Epidemiologist warns of UK variants’ effect on kids as cases rise in US

Experts say the variant is spreading in the U.S. and epidemiologist Michael Osterholm is questioning his own recommendation to send kids back for in-person learning.

News 12 Staff

Apr 5, 2021, 10:42 AM

Updated 1,201 days ago

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A health expert is describing one of the COVID-19 variants that is ripping through parts of the country as a game change. Now, he says it’s enough to re-evaluate sending kids back to school.
"Please understand, this B.1.1.7 variant is a brand new ballgame,” says Michael Osterholm, epidemiologist at NBC’s Meet the Press. The variant B.1.1.7 is the COVID-19 variant first identified in the UK, and Osterholm is making the rounds to talk about one of the challenges of the variant.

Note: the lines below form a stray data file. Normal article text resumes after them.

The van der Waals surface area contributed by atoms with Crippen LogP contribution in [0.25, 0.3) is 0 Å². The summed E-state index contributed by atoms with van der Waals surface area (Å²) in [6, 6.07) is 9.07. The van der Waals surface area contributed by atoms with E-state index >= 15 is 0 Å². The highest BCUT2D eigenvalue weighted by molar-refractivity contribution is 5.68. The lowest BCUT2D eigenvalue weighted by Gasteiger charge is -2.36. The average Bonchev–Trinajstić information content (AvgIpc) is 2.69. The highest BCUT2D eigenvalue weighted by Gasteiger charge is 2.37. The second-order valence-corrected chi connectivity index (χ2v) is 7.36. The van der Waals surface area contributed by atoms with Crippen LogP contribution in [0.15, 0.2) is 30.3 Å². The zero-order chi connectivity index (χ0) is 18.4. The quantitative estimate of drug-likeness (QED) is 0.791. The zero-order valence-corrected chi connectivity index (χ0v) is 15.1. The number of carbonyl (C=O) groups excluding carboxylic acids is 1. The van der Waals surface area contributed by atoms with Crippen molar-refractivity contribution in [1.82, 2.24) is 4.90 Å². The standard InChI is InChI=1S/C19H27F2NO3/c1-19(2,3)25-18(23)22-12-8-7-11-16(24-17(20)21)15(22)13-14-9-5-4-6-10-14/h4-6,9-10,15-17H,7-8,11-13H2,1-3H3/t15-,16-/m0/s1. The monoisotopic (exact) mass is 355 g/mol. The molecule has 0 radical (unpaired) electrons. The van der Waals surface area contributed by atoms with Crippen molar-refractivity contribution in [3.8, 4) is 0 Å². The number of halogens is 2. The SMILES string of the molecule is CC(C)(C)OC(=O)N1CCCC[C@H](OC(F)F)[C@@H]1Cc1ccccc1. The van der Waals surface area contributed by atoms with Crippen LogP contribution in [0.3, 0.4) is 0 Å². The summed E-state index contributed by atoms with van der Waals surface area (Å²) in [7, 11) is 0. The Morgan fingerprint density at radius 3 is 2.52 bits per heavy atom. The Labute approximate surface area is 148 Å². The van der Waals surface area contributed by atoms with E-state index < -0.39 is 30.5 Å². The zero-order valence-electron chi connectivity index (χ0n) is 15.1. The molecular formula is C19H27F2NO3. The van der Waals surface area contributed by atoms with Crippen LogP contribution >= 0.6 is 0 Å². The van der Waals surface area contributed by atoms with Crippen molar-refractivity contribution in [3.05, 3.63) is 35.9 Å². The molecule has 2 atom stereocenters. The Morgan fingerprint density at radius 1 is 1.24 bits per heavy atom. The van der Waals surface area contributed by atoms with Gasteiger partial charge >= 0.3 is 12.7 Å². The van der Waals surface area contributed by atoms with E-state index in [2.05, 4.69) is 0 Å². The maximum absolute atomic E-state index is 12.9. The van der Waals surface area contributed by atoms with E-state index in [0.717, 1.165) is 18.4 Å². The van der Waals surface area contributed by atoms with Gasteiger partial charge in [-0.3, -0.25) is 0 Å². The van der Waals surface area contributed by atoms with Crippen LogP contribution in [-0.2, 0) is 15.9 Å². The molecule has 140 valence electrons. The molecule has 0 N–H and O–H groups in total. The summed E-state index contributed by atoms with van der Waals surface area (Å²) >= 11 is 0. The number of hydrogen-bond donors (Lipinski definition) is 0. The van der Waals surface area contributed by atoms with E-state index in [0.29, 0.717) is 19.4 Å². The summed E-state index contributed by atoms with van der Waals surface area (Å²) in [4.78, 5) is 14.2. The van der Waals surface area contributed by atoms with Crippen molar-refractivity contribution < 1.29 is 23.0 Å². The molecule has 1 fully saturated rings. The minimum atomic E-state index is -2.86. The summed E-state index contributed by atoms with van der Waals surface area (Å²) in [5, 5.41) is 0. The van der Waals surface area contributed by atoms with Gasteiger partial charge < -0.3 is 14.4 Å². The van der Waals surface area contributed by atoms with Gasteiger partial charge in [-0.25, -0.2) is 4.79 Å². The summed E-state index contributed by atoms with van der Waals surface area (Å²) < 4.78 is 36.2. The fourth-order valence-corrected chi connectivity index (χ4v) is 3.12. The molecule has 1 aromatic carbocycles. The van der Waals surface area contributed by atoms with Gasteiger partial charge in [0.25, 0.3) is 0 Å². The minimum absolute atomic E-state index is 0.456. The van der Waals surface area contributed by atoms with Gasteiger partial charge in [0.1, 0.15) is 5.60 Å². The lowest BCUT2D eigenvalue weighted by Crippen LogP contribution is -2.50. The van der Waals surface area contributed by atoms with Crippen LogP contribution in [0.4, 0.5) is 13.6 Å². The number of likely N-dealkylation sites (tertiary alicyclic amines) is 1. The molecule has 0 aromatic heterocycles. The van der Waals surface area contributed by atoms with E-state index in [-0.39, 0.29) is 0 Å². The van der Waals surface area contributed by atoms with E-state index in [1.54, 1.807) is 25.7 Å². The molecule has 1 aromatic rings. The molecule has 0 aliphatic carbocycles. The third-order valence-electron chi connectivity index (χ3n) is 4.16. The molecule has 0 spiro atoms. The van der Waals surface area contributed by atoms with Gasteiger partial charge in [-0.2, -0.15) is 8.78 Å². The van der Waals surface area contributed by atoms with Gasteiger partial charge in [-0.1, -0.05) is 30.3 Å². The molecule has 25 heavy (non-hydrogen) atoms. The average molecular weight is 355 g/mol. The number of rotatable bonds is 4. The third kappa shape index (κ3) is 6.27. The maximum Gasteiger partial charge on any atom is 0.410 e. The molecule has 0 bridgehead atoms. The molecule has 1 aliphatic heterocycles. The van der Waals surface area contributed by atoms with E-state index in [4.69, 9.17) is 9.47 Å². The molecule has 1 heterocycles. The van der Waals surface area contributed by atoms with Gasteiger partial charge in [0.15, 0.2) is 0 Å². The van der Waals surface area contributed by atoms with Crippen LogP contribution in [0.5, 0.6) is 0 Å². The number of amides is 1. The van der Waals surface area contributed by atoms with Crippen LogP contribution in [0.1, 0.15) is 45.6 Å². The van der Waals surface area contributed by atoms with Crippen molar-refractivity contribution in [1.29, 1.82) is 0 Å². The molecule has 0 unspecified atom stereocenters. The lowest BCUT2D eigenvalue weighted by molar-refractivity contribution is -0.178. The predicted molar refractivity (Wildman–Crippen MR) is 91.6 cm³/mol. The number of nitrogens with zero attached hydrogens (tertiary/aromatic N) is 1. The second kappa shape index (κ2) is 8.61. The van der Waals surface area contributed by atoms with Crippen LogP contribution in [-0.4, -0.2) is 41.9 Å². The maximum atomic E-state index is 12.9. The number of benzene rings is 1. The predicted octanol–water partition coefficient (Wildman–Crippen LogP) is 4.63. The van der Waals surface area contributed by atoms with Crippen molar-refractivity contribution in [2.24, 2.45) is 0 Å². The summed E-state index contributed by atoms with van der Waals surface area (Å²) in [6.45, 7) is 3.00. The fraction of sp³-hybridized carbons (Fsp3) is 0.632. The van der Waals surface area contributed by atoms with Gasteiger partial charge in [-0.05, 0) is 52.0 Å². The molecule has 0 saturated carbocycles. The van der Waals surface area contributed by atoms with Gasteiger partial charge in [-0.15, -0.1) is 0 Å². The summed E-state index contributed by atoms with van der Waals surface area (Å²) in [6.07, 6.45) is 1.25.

"It infects kids very readily. Unlike previous strains of the virus, we didn't see children under eighth grade get infected often, or they were not frequently very ill, they didn't transmit to the rest of the community,” says Osterholm.
However, Osterholm says now that has changed, pointing to Minnesota where more than 740 schools have had cases of the UK variant and to Michigan where more young people are being hospitalized as cases rise.
Months ago, The British Medical Journal said there was “emerging evidence from Israel and Italy that more young children are being infected with new variants of COVID-19.”
Experts say now it is happening in the U.S., and Osterholm is questioning his own recommendation to send kids back for in-person learning.
"B.1.1.7 turns that on its head. These kids now are really major challenges in terms of how they transmit," says Osterholm.
As for the vaccines, Osterholm says, "We're not going to have nearly enough in the next six to eight weeks to get through this surge, and we're going to have to look at other avenues to do that just as every other country in the world who's had a B.1.1.7 surge has had to do."
Starting tomorrow in New York, anyone 16 and older can sign up to get vaccinated.
No vaccine has been approved yet for children younger than that. 


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